417 – Redefining Bilingual Counseling Implications for Counselors, Churches, and Educators


Media Format: Audio Online Streaming

SKU: WC19-WK417SA Category:


There is a continuous and consistent change in the demographic landscape in America.
Consequently, there is a growing number of clients who need counselors who offer bilingual
services. There is an increasing need to train counselors to provide services to clients whose
dominant language is not English. In face of this challenge, counselors have reported concerns
about their second-language vocabulary and their ability to express counseling and
psychological terms in session. There is a need for counselors to receive formal training
regarding providing counseling and psychotherapy in a second language. Research supports
that in order to provide effective counseling services, the counselor does not have to fully

dominate the client?۪s dominant language. When counselors pay attention and monitor non-
verbal communication and affective tone of clients, it helps them release the intensity of their

emotions. This process allows their limbic system to process their feelings in their dominant
language and return back to their non-dominant language (English) to express and process
additional feelings and experiences. The counselor is able to reflect the emotions sensed and
observed, which allows the facilitation and processing of affectively charged issues. Thus,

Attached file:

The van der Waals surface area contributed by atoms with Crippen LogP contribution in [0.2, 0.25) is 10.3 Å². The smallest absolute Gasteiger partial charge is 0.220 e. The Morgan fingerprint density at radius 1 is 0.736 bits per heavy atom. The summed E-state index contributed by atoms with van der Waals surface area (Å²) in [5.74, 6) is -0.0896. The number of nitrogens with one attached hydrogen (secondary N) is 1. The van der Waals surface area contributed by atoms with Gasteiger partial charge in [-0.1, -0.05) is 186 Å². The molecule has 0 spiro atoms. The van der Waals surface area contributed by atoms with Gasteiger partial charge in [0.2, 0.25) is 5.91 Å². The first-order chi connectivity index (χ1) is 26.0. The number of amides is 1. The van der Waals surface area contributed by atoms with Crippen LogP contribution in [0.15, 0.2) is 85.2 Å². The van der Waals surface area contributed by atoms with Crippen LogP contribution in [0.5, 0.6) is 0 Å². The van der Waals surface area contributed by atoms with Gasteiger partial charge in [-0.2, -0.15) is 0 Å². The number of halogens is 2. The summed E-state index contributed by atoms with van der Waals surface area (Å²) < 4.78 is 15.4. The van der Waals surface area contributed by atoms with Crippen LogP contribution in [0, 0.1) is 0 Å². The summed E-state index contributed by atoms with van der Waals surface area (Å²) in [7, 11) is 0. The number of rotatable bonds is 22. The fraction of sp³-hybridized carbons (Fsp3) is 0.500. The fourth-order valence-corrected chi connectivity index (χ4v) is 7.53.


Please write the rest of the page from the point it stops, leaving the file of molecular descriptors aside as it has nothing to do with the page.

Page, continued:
bilingual counseling does not require full knowledge and dominance of multiple-languages. This
presentation will define bilingual counseling and spotlight the statistics of the changing
demographics. Presenters will highlight best practices on bilingual counseling based on
professional case study experiences and current literature. Further, implications for counselors,
the Church, supervision, and educators who have bilingual clients will be discussed. A Christian
perspective on bilingual counseling will be discussed to increase efficacy in the practice of
bilingual counseling.

Presented by: Zoricelis Davila, Ph.D. & Maureen Quiles-Ponce, Ph.D. & Joy Mwendwa, Ph.D.

Learning Objectives
Participants will:

  1. Explore best practices for bilingual counseling and discuss implications for counselors, churches, supervisors, and educators regarding bilingual clients
  2. Apply principles learned from literature and practice to training counselors and lay counselors
  3. Discuss a Christian perspective for the practice of bilingual counseling